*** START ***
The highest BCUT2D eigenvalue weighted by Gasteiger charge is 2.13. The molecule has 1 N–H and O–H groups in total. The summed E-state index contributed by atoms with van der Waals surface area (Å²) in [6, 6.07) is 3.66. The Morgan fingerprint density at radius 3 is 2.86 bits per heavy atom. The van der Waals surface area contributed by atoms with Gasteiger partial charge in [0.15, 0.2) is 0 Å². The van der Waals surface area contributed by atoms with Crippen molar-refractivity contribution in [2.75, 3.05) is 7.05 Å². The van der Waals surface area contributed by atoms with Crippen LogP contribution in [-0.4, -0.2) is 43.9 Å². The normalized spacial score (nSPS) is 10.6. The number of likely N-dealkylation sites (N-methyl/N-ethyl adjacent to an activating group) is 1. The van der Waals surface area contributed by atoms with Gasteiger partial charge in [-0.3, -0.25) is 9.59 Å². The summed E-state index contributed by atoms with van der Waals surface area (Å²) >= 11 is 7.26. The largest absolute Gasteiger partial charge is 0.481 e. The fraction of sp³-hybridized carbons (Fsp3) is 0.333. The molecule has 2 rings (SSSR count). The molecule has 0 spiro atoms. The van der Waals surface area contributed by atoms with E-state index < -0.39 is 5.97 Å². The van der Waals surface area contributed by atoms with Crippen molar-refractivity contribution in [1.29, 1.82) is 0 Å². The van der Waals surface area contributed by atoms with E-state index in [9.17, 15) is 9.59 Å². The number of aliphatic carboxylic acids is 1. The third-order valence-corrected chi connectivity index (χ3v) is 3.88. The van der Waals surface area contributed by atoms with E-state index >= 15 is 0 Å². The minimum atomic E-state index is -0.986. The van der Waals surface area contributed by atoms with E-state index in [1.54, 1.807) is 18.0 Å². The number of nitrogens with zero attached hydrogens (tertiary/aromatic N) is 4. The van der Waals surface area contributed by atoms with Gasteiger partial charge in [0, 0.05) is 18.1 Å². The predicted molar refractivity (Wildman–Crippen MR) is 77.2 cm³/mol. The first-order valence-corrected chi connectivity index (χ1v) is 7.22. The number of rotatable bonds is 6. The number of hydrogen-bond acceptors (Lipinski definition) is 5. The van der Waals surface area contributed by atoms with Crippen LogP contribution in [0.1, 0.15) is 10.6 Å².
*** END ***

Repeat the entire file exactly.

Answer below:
The highest BCUT2D eigenvalue weighted by Gasteiger charge is 2.13. The molecule has 1 N–H and O–H groups in total. The summed E-state index contributed by atoms with van der Waals surface area (Å²) in [6, 6.07) is 3.66. The Morgan fingerprint density at radius 3 is 2.86 bits per heavy atom. The van der Waals surface area contributed by atoms with Gasteiger partial charge in [0.15, 0.2) is 0 Å². The van der Waals surface area contributed by atoms with Crippen molar-refractivity contribution in [2.75, 3.05) is 7.05 Å². The van der Waals surface area contributed by atoms with Crippen LogP contribution in [-0.4, -0.2) is 43.9 Å². The normalized spacial score (nSPS) is 10.6. The number of likely N-dealkylation sites (N-methyl/N-ethyl adjacent to an activating group) is 1. The van der Waals surface area contributed by atoms with Gasteiger partial charge in [-0.3, -0.25) is 9.59 Å². The summed E-state index contributed by atoms with van der Waals surface area (Å²) >= 11 is 7.26. The largest absolute Gasteiger partial charge is 0.481 e. The fraction of sp³-hybridized carbons (Fsp3) is 0.333. The molecule has 2 rings (SSSR count). The molecule has 0 spiro atoms. The van der Waals surface area contributed by atoms with E-state index < -0.39 is 5.97 Å². The van der Waals surface area contributed by atoms with Crippen molar-refractivity contribution in [1.29, 1.82) is 0 Å². The van der Waals surface area contributed by atoms with E-state index in [9.17, 15) is 9.59 Å². The number of aliphatic carboxylic acids is 1. The third-order valence-corrected chi connectivity index (χ3v) is 3.88. The van der Waals surface area contributed by atoms with E-state index >= 15 is 0 Å². The minimum atomic E-state index is -0.986. The van der Waals surface area contributed by atoms with E-state index in [1.54, 1.807) is 18.0 Å². The number of nitrogens with zero attached hydrogens (tertiary/aromatic N) is 4. The van der Waals surface area contributed by atoms with Gasteiger partial charge in [0, 0.05) is 18.1 Å². The predicted molar refractivity (Wildman–Crippen MR) is 77.2 cm³/mol. The first-order valence-corrected chi connectivity index (χ1v) is 7.22. The number of rotatable bonds is 6. The number of hydrogen-bond acceptors (Lipinski definition) is 5. The van der Waals surface area contributed by atoms with Crippen LogP contribution in [0.1, 0.15) is 10.6 Å².